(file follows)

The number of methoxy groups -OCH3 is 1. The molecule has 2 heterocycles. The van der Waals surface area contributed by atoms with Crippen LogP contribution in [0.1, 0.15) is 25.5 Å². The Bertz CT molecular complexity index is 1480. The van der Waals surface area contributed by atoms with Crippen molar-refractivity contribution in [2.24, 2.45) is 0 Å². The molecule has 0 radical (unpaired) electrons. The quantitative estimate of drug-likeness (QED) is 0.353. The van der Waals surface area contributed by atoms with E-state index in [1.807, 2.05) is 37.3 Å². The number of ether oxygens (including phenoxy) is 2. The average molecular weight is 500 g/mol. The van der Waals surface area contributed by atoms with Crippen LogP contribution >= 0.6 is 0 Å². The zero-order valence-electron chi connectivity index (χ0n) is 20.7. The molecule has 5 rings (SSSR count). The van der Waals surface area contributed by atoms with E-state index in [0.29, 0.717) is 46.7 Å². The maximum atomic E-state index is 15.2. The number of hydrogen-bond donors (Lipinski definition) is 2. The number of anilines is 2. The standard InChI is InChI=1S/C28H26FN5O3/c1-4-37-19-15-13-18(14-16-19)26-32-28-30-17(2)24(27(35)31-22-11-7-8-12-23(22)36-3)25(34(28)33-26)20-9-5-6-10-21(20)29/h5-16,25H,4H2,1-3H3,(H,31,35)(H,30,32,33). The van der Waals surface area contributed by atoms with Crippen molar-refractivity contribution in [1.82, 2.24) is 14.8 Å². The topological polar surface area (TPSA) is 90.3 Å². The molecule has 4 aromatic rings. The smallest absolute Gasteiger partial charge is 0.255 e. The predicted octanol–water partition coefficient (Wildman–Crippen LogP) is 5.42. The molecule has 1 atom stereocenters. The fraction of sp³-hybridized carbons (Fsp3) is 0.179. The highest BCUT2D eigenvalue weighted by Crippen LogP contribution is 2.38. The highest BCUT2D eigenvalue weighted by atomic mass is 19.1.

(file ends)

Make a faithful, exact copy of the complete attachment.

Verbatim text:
The number of methoxy groups -OCH3 is 1. The molecule has 2 heterocycles. The van der Waals surface area contributed by atoms with Crippen LogP contribution in [0.1, 0.15) is 25.5 Å². The Bertz CT molecular complexity index is 1480. The van der Waals surface area contributed by atoms with Crippen molar-refractivity contribution in [2.24, 2.45) is 0 Å². The molecule has 0 radical (unpaired) electrons. The quantitative estimate of drug-likeness (QED) is 0.353. The van der Waals surface area contributed by atoms with E-state index in [1.807, 2.05) is 37.3 Å². The number of ether oxygens (including phenoxy) is 2. The average molecular weight is 500 g/mol. The van der Waals surface area contributed by atoms with Crippen LogP contribution >= 0.6 is 0 Å². The zero-order valence-electron chi connectivity index (χ0n) is 20.7. The molecule has 5 rings (SSSR count). The van der Waals surface area contributed by atoms with E-state index in [0.29, 0.717) is 46.7 Å². The maximum atomic E-state index is 15.2. The number of hydrogen-bond donors (Lipinski definition) is 2. The number of anilines is 2. The standard InChI is InChI=1S/C28H26FN5O3/c1-4-37-19-15-13-18(14-16-19)26-32-28-30-17(2)24(27(35)31-22-11-7-8-12-23(22)36-3)25(34(28)33-26)20-9-5-6-10-21(20)29/h5-16,25H,4H2,1-3H3,(H,31,35)(H,30,32,33). The van der Waals surface area contributed by atoms with Crippen molar-refractivity contribution in [1.82, 2.24) is 14.8 Å². The topological polar surface area (TPSA) is 90.3 Å². The molecule has 4 aromatic rings. The smallest absolute Gasteiger partial charge is 0.255 e. The predicted octanol–water partition coefficient (Wildman–Crippen LogP) is 5.42. The molecule has 1 atom stereocenters. The fraction of sp³-hybridized carbons (Fsp3) is 0.179. The highest BCUT2D eigenvalue weighted by Crippen LogP contribution is 2.38. The highest BCUT2D eigenvalue weighted by atomic mass is 19.1.